Trading one bike for another.
In short, the functionality was everything I expected it to be.
Read more about the Divvy launch on Streetsblog Chicago here, here, here, and here (all posted today).
I biked to the station at Damen Ave & Pierce St (Damen Blue Line station), locked my WorkCycles Fr8 to a potential sucker pole (it still had its bolt), grabbed my tote bag from its basket and stuffed that into the oddly shaped carrier on the Divvy bicycle. I inserted my key into the slot and waited for the green light. I only saw yellow. It was either never going to turn green on this bike, or I didn’t wait long enough. I tried the next bike and it unlocked.
To undock, lift the bicycle by its saddle and pull backwards. I adjusted the seat to its maximum. I also adjusted the quick release because someone had loosened it so it wouldn’t tighten the seat post. Off I went, through the congested streets of Wicker Park.
I wanted to hit up every dock on my way to my destination: Eckhart Park. My friend told me this station wasn’t there although the map said a couple of days ago it was there. Divvy’s spokesperson, Elliot Greenberger, told me it was moved from the corner of Chicago Ave & Noble St to inside the park (east of the field house) for traffic safety reasons that he didn’t specify in the quick email. The station was offline.
On the way I stopped at the station outside the Walgreens at Wood St & Milwaukee Ave. I returned my bike and checked it out less than 5 seconds later – this is called docksurfing (thanks Doug). I biked over to the next station on the way to the park: Noble St & Milwaukee Ave.
Rebalancing by removing bikes from this station to take them to another.
There was a guy here with one of the blue Sprinter vans loading bikes into the van. I asked if he was rebalancing. Yep. I asked how many could fit inside: “22 if I’m lazy, or 24 if I play Tetris right”. He asked me what I was doing and I said I was trying Divvy for the first time. He said “Have a great ride!” Aw, how nice.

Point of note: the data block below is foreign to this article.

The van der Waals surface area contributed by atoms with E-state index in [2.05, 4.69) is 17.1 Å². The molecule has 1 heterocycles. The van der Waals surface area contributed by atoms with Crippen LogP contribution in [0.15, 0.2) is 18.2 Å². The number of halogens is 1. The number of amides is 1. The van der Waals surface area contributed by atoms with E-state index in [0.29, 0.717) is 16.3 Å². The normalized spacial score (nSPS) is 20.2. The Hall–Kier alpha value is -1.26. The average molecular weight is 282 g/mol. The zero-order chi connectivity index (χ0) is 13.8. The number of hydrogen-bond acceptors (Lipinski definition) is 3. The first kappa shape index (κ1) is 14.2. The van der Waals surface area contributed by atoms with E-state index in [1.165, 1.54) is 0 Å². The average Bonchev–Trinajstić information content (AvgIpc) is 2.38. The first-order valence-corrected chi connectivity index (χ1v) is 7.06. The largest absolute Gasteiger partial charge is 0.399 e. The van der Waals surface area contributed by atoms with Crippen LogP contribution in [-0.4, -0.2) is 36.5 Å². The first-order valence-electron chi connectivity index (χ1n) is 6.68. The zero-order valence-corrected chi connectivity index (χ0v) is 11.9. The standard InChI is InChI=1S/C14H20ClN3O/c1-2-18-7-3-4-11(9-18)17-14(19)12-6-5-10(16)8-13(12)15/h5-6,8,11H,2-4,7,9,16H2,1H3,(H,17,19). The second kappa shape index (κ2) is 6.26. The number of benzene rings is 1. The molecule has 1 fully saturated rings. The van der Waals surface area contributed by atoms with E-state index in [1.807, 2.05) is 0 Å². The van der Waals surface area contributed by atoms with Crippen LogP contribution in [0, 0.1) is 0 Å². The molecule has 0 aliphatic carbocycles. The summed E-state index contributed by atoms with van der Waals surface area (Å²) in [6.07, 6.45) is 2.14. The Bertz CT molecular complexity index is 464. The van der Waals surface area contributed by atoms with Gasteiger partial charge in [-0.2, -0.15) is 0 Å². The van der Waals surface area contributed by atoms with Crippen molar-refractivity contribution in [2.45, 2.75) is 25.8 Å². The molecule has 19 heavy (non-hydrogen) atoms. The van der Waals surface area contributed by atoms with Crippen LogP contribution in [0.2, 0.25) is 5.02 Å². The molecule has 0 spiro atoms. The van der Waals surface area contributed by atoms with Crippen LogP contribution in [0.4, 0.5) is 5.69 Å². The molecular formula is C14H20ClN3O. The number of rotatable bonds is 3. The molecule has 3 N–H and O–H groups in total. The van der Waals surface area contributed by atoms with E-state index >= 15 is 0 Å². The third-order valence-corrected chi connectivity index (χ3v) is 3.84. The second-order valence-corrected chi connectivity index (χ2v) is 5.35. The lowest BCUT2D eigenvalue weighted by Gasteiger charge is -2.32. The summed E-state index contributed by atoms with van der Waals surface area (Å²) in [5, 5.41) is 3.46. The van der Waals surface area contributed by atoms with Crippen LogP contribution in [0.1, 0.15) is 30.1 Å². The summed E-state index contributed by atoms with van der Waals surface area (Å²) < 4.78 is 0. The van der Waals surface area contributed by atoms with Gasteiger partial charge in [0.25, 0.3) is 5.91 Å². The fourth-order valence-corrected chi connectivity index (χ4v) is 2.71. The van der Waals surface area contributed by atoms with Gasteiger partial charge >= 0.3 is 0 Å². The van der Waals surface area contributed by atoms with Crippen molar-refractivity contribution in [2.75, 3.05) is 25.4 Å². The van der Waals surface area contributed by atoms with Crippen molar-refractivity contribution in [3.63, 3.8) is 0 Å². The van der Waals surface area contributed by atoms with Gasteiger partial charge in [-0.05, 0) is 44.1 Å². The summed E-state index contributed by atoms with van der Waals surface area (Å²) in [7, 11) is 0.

I found the station at Eckhart Park just as it started raining. But like most storms this week, it stopped raining after 5-10 minutes. I got nervous because I didn’t know when I checked out this bike and I didn’t want to run over my free 30 minute period. I’ll have to pay better attention next time and perhaps get this kitchen timer on a rope (it has a magnet, too; thanks for the idea, Robert).
I biked the Divvy steed over Noble Street’s potholes, cracks, and bumps, with extreme comfort and agility. My WorkCycles Fr8 isn’t this comfortable (except it better matches my height). The aluminum frame and wide Schwalbe tires wonderfully absorb bumps. I docked the bike, then sat on it and texted a few more people about how cool Divvy is. After a couple minutes, I checked out the same bike and rode it back over to Damen Ave & Pierce St. I traded back to my Fr8 and came home.
The awkward carrier, but it held my tote bag.
Whining about the bike as being heavy is uncalled for: many of the bikes people ride in Chicago are within 25% of the weight of a Divvy (which is around 45 pounds). Think about all those vintage Schwinns people are riding: they weigh the same yet Divvy rolls so much smoother and more comfortably and it won’t flat as often. Then there’re the mountain bikes from department stores like Walmart and Target. Those have no consideration of longevity, efficiency, or “weight savings”: they’re just as heavy and wear out within a year. The Divvy bike, I believe, is the first universally-designed setup I’ve seen. Bicycle shops will be doing themselves a service to stock the closest-feeling bike as some Divvy members are going to migrate to owning their bicycle and will seek the Divvy equivalent.
What I dislike about the Divvy bicycles is its low gearing. My average speed was less than 10 MPH while on my Fr8 it’s just over 12 MPH. Whatever. In most places in Chicago, you shouldn’t be going fast because you won’t be able to spot and anticipate all the drivers who have inattentional blindness and won’t see you before dooring you or swerving into your path.
(Whet thinks he hit 15 MPH, which I told him I doubted, but I would love to have a Divvy race with him!)
I saw one other person riding a Divvy on my short (less than 45 minutes) journey on Divvy in Wicker Park and around Eckhart Park.
An app that shows real-time availability is available in Cyclefinder, but the Divvy staff didn’t promote this until people inquired on Twitter and Facebook. The app was updated by the Divvy hardware vendor on June 21 to include the Chicago system in the iTunes App Store and Google Play Store, but you had to search for “divvy” to find it and since it wasn’t branded as “Divvy” I bet a lot of people avoided installing it.
You can also buy and download my app, the Chicago Bike Guide, which has Divvy station location integrated (read how). However, I must warn you that it’s already slightly out of date and I’m working on fixing this. I’m also working on real-time availability as I’ve just discovered the API. This is going to take me at least a week.
Don’t forget there’s a hidden bell by your left thumb.